Demography

The 2011 census showed that the population of Canonbury ward was 72% white (53% British, 15% Other, 4% Irish), and 6% Black African.

Transport and locale

Islington Met. B Ward Map 1916
A map showing the Canonbury ward of Islington Metropolitan Borough as it appeared in 1916.

Nearest stations

Buses

London Buses routes 4, 19, 30, 38, 56, 73, 236, 263, 341, 393 and 476 serve Canonbury.

Education

003 Compton Road
Compton Road

Canonbury Road School, now Canonbury Primary School, opened in 1877. It is a Community primary school taking boys and girls from 3 to 11 years of age. In 2010, the school was placed in special measures. By 2013, when Ofsted inspected Canonbury Primary School it was rated as a Good school. In 2013, there were 460 pupils on the school roll.

Founded as a charity school in 1710, St Mary's Church of England Primary School has, since 1967, been situated on Fowler Road in Canonbury. When Ofsted inspected the school in 2012 it was rated as a Good school and there were 178 pupils on the school roll.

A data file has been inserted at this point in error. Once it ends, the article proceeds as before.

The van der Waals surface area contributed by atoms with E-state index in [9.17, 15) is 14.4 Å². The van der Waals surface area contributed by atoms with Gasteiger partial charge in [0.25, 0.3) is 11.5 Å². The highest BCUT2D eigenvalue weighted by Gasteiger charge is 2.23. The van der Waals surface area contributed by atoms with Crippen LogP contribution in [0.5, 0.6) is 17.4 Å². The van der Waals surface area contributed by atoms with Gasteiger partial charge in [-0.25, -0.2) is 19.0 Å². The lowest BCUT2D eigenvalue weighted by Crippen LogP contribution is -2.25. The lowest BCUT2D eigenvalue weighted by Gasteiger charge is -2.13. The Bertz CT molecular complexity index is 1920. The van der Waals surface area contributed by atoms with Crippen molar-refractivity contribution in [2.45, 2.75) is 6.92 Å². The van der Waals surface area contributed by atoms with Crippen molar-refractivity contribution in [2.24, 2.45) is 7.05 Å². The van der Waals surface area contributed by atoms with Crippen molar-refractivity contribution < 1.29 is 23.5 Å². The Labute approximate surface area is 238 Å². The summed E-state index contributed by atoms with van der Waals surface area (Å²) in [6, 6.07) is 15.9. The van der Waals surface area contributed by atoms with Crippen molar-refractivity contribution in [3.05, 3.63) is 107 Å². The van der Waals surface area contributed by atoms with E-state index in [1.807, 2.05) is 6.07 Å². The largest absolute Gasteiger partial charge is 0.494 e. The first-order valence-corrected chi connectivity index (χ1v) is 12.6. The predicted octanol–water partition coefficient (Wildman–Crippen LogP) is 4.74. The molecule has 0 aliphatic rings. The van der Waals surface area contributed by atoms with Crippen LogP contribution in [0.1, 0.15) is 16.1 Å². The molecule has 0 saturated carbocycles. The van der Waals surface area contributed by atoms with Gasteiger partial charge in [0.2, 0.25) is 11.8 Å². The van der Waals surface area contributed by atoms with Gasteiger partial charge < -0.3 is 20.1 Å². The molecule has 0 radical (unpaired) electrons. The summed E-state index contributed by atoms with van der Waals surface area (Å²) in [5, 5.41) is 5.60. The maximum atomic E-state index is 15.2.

The North Bridge House Senior School & Sixth Form is located in Canonbury.

Notable residents

Canonbury Tower 20200803 071402
Canonbury Tower
  • Sir Francis Bacon, King James I's Lord Chancellor, lived in Canonbury Tower, 1616-1626
  • William Babell, musician, died here in 1723
  • Ephraim Chambers, encyclopaedist, lodged at Canonbury Tower
  • George Grossmith and Weedon Grossmith, actors and writers, lived at 5 Canonbury Place
  • John Newbery, publisher of children's literature, lived in Canonbury House
  • Francis Ronalds, inventor of the electric telegraph, lived at 11 Canonbury Place as a child
  • Edmund Ronalds, chemist, was born at 48 Canonbury Square and later lived at the east end of Canonbury Place
  • Thomas Field Gibson, Royal Commissioner for the Great Exhibition of 1851, was born at 2 Canonbury Place
  • Molly Hughes, educator and author, chronicled her childhood in Canonbury in A London Child of the 1870s growing up in a house that "stood at the corner of two roads" with a view down the length of Grange Grove